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According to the ACCC, 300 Australians have reported losing money to tax scams in the first half of 2016, resulting in a total loss of $1 million.
This follows the 400 individuals who reported losing money in the 12 months prior, with $1.6 million lost in total.
ACCC deputy chair Delia Rickard said these incessant scams come in a variety of forms, but generally claim that individuals have underpaid their taxes and are required to repay the tax debt immediately or face frightening repercussions such as arrest.
“Tax scammers are particularly aggressive, so many people feel pressured to pay quickly without questioning them,” said Ms Rickard.
“The most threatening scammers even say that police are on their way to arrest you but can be stopped if you pay immediately.”
Ms Rickard said these scams generally access personal information they find online to try and convince victims they are legitimate.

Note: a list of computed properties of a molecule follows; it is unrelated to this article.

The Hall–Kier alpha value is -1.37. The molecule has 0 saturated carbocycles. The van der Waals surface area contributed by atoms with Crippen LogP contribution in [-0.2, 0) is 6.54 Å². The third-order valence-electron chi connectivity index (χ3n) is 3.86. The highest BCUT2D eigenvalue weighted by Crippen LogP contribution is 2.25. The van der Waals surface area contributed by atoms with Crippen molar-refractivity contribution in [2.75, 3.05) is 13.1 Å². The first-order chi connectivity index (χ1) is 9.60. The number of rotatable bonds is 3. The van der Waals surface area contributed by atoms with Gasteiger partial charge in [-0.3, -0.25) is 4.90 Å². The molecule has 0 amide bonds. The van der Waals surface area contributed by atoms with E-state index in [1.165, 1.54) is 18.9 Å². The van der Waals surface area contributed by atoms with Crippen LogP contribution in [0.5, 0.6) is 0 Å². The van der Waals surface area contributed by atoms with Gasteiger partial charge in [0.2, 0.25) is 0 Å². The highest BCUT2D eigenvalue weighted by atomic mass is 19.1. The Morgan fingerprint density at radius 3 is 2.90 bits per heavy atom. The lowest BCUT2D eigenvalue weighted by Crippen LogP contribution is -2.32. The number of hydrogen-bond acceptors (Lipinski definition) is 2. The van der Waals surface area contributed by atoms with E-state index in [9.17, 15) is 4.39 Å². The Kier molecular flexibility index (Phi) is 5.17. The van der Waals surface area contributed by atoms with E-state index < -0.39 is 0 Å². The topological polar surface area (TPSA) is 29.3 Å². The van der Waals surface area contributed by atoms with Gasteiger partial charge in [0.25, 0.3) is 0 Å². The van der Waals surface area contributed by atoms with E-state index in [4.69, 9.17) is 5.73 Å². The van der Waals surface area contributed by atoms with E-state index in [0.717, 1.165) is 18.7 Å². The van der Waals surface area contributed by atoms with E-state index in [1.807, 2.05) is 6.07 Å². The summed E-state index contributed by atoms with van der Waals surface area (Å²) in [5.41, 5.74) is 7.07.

“They usually ask for payment for an ‘unpaid debt’ via wire money transfer, credit card, direct debit cards or even iTunes cards,” she said.
“The call looks like it comes from a local phone number but most use voice over internet protocol (VOIP) phone numbers to disguise the fact that they are calling from overseas.”
Other scams targeting individuals during tax time, Ms Rickard said, include phishing emails, which aim to access personal details.
Scammers tell individuals that they are owed money by the government but to collect it they must pay a small fee.
“Any unusual requests to send money via money transfer, gift card or other digital currency should be treated as highly suspicious,” she said.
[Related: New land tax 'not politically feasible']